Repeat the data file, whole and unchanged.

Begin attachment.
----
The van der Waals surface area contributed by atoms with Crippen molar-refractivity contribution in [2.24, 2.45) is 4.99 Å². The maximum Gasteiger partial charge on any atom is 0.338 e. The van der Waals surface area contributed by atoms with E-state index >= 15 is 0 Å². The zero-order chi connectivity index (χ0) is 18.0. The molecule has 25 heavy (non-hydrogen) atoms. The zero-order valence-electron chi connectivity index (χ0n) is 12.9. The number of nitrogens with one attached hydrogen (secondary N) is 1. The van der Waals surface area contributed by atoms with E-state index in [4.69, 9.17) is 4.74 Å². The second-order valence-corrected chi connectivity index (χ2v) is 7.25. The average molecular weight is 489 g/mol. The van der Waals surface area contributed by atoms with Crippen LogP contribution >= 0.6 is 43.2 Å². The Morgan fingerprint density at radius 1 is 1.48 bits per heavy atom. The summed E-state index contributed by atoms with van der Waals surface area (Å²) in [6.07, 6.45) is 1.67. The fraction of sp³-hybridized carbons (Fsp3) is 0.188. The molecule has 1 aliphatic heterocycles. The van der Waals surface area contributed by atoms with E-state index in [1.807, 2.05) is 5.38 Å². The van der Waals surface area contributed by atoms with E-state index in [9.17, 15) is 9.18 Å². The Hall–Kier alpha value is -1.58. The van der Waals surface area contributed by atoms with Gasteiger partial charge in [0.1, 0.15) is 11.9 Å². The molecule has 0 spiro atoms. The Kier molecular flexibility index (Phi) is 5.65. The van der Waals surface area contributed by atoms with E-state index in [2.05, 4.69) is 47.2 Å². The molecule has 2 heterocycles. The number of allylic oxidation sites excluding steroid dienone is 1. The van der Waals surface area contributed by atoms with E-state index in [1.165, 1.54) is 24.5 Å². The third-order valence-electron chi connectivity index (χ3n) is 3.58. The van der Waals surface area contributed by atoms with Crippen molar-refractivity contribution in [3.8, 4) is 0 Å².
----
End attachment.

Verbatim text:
The van der Waals surface area contributed by atoms with Crippen molar-refractivity contribution in [2.24, 2.45) is 4.99 Å². The maximum Gasteiger partial charge on any atom is 0.338 e. The van der Waals surface area contributed by atoms with E-state index >= 15 is 0 Å². The zero-order chi connectivity index (χ0) is 18.0. The molecule has 25 heavy (non-hydrogen) atoms. The zero-order valence-electron chi connectivity index (χ0n) is 12.9. The number of nitrogens with one attached hydrogen (secondary N) is 1. The van der Waals surface area contributed by atoms with E-state index in [4.69, 9.17) is 4.74 Å². The second-order valence-corrected chi connectivity index (χ2v) is 7.25. The average molecular weight is 489 g/mol. The van der Waals surface area contributed by atoms with Crippen LogP contribution >= 0.6 is 43.2 Å². The Morgan fingerprint density at radius 1 is 1.48 bits per heavy atom. The summed E-state index contributed by atoms with van der Waals surface area (Å²) in [6.07, 6.45) is 1.67. The fraction of sp³-hybridized carbons (Fsp3) is 0.188. The molecule has 1 aliphatic heterocycles. The van der Waals surface area contributed by atoms with E-state index in [1.807, 2.05) is 5.38 Å². The van der Waals surface area contributed by atoms with E-state index in [9.17, 15) is 9.18 Å². The Hall–Kier alpha value is -1.58. The van der Waals surface area contributed by atoms with Gasteiger partial charge in [0.1, 0.15) is 11.9 Å². The molecule has 0 spiro atoms. The Kier molecular flexibility index (Phi) is 5.65. The van der Waals surface area contributed by atoms with E-state index in [2.05, 4.69) is 47.2 Å². The molecule has 2 heterocycles. The number of allylic oxidation sites excluding steroid dienone is 1. The van der Waals surface area contributed by atoms with E-state index in [1.165, 1.54) is 24.5 Å². The third-order valence-electron chi connectivity index (χ3n) is 3.58. The van der Waals surface area contributed by atoms with Crippen molar-refractivity contribution in [3.8, 4) is 0 Å².